Yes, that’s how I get in my attic. Yes, behind me are my washer and dryer. Yes, that giant wooden cabinet holds all my liquor. At least if I was to die, I’d fall near my Tanqueray.
The wood had been painted more recently than it had been opened, so it stuck a bit. Particles of insulation and dust fell onto the cabinet. I think it was dust. It might have been pulverized bones.
That sort of looks like a grin, but it isn’t. I grabbed the light, blew my wife a kiss, and popped through.
And then it happened…
I pulled the string hanging near my shoulder and turned on the dim attic bulb.
My hand gripped the trigger of my spotlight, emitting a massive glow, and I quickly surveyed the area.
No corpses were evident, which was a good start. No mysterious pockets of insulation were blowing around in the corner from an impossible breeze, which added some comfort. And even though I was completely surrounded by thin strands of spider scariness, no actual spiders were in sight or upon my person. I grabbed my towel weapon and beat them all down.
“Ok, well, I guess I’ll send some stuff down,” I said to my wife waiting below.
“It doesn’t look like anything up here is going to kill me. Though I can see where our dryer vents out!”
I started getting distracted. “There’s an awesome pile of lint.”
Now, just because nothing killed me immediately didn’t mean I felt all safe and cozy up there. For the next hour, I wiped the dust and insulation off of various boxes and sent them down to my wife. Most were filled with decades-old Christmas decorations, empty packaging from glassware my grandmother had purchased, and general trash. I kept focusing on my duties, because every time I really stopped to think about where I was and what was going on, I got this suspicious feeling that something was going to suddenly charge across the attic and possess me. I was almost certain that if I turned around and faced the direction where there weren’t any boxes, I was going to catch a glimmer of a terrifying ghoul just long enough to wonder if I actually saw it. Which of course would make me weep and fill up my pants with a completely huge amount of crap. So I just kept my head down, cleaned off boxes, and passed them to the Mrs.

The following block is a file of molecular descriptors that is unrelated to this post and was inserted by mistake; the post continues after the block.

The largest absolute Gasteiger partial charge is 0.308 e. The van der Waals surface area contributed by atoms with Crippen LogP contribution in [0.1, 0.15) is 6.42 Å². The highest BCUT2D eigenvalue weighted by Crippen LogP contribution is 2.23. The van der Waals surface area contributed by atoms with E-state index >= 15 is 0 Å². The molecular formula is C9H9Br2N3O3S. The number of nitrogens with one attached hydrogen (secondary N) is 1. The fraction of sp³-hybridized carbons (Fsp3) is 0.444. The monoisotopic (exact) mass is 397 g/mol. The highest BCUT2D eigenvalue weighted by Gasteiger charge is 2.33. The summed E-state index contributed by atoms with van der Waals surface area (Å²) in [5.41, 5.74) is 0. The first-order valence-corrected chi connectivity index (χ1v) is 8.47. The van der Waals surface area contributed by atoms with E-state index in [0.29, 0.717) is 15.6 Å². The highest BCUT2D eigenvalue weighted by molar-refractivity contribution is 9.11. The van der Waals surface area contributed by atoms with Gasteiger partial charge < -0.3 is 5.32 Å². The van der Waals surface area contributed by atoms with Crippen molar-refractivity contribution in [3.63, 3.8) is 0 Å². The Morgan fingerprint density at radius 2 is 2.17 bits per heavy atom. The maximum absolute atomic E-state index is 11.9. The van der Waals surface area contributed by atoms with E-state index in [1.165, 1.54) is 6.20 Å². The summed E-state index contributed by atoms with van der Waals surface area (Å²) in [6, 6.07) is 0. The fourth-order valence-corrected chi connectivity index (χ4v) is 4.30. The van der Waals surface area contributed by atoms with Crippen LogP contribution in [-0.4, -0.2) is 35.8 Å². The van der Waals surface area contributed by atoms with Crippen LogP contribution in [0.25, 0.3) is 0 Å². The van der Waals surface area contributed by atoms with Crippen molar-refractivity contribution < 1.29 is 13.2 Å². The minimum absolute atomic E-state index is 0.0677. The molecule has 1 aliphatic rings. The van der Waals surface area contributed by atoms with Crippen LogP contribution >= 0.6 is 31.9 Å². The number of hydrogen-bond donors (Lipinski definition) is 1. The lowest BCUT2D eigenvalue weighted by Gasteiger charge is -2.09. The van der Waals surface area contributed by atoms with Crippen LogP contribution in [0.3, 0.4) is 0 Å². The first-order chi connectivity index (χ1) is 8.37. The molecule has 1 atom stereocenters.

Then, after moving a box, something was staring at me. Literally. With eyes. Cold, dark eyes. It was perhaps the most frightening thing one could be greeted with in a dark, cold attic save for the supernatural.
My grandfather was a watercolorist. My house is full of paintings. When we moved in, we uncovered them everywhere – in the garage, tucked behind every piece of furniture, one he didn’t like was patching a hole in the wall behind the mirror in the bathroom, there was even one under the broken couch cushions to keep them sturdy.
But this was scary as sin to find upright, against a support beam, looking at me in the dark.
I assume it’s my great grandfather because it looks a good bit like my grandfather, but was signed and dated by him in 1946. I guess he didn’t like it. I do, even though I’m fairly sure its eyes move. It’s on my piano behind me right now, and I keep turning around to see if I can catch it looking my way.
A nice piece of my grandfather’s very early work. But good lord. The timing… Not awesome. I thought of Anne and her suitcase and gained the courage to finish up.
My wife and I sorted through the rest and found some pretty neat Christmas decorations, a few small trees, a box with some of my baby toys, and a lot of really obvious trash because my grandma didn’t believe in throwing anything away. There was literally a 10″x4″ scrap of torn, used holiday wrapping paper she had no doubt saved because something really little could have been wrapped with it. We found my copy of Willy Bear, my blue sippy cup, and a baby toy called Big Mouth Singers, complete with a massively corroded C battery that was fresh until 1988.
Then I uncovered another interesting gem. One final sign that I had Anne’s protection from the evils of my attic this whole time, and quite possibly the only reason I’m alive to write this now. Unwrapping some really old, disgusting newspaper revealed a tiny red glass bottle. Embossed on the side were the words “COL. SAM JOHNSON – PROPRIETOR – RICHMOND , VA – 1852 – A. LANCASTER’S – INDIAN VEGETABLE JAUNDICE BITTERS.”
And on the bottom, “WHEATON, W. J.”
I can only assume that means one thing…
“Wheaton, Watching Jeff”
Hey, I didn’t put it in the attic. This is clear guardianship.
So thanks, Anne. You saved my life. Who needs a helmet and light saber with a protector like you?